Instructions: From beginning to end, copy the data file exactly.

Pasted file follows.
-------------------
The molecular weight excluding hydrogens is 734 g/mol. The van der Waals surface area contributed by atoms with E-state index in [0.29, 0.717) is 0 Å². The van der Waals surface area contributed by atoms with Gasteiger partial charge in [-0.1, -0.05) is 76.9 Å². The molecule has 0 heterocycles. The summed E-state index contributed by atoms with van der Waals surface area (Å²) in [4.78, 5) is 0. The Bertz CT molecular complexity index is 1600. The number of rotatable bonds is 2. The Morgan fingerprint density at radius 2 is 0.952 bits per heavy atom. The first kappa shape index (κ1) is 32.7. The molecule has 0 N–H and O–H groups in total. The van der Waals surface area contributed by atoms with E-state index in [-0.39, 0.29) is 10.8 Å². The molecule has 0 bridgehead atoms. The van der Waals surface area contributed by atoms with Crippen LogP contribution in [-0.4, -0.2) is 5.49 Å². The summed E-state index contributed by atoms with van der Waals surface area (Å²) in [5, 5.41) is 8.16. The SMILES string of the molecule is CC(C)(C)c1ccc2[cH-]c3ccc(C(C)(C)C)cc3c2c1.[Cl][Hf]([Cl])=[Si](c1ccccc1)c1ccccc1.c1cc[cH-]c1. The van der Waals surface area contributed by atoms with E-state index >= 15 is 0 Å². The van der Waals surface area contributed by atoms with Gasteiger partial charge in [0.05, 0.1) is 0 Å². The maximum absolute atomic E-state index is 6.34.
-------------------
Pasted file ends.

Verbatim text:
The molecular weight excluding hydrogens is 734 g/mol. The van der Waals surface area contributed by atoms with E-state index in [0.29, 0.717) is 0 Å². The van der Waals surface area contributed by atoms with Gasteiger partial charge in [-0.1, -0.05) is 76.9 Å². The molecule has 0 heterocycles. The summed E-state index contributed by atoms with van der Waals surface area (Å²) in [4.78, 5) is 0. The Bertz CT molecular complexity index is 1600. The number of rotatable bonds is 2. The Morgan fingerprint density at radius 2 is 0.952 bits per heavy atom. The first kappa shape index (κ1) is 32.7. The molecule has 0 N–H and O–H groups in total. The van der Waals surface area contributed by atoms with E-state index in [-0.39, 0.29) is 10.8 Å². The molecule has 0 bridgehead atoms. The van der Waals surface area contributed by atoms with Crippen LogP contribution in [-0.4, -0.2) is 5.49 Å². The summed E-state index contributed by atoms with van der Waals surface area (Å²) in [5, 5.41) is 8.16. The SMILES string of the molecule is CC(C)(C)c1ccc2[cH-]c3ccc(C(C)(C)C)cc3c2c1.[Cl][Hf]([Cl])=[Si](c1ccccc1)c1ccccc1.c1cc[cH-]c1. The van der Waals surface area contributed by atoms with E-state index >= 15 is 0 Å². The van der Waals surface area contributed by atoms with Gasteiger partial charge in [0.05, 0.1) is 0 Å². The maximum absolute atomic E-state index is 6.34.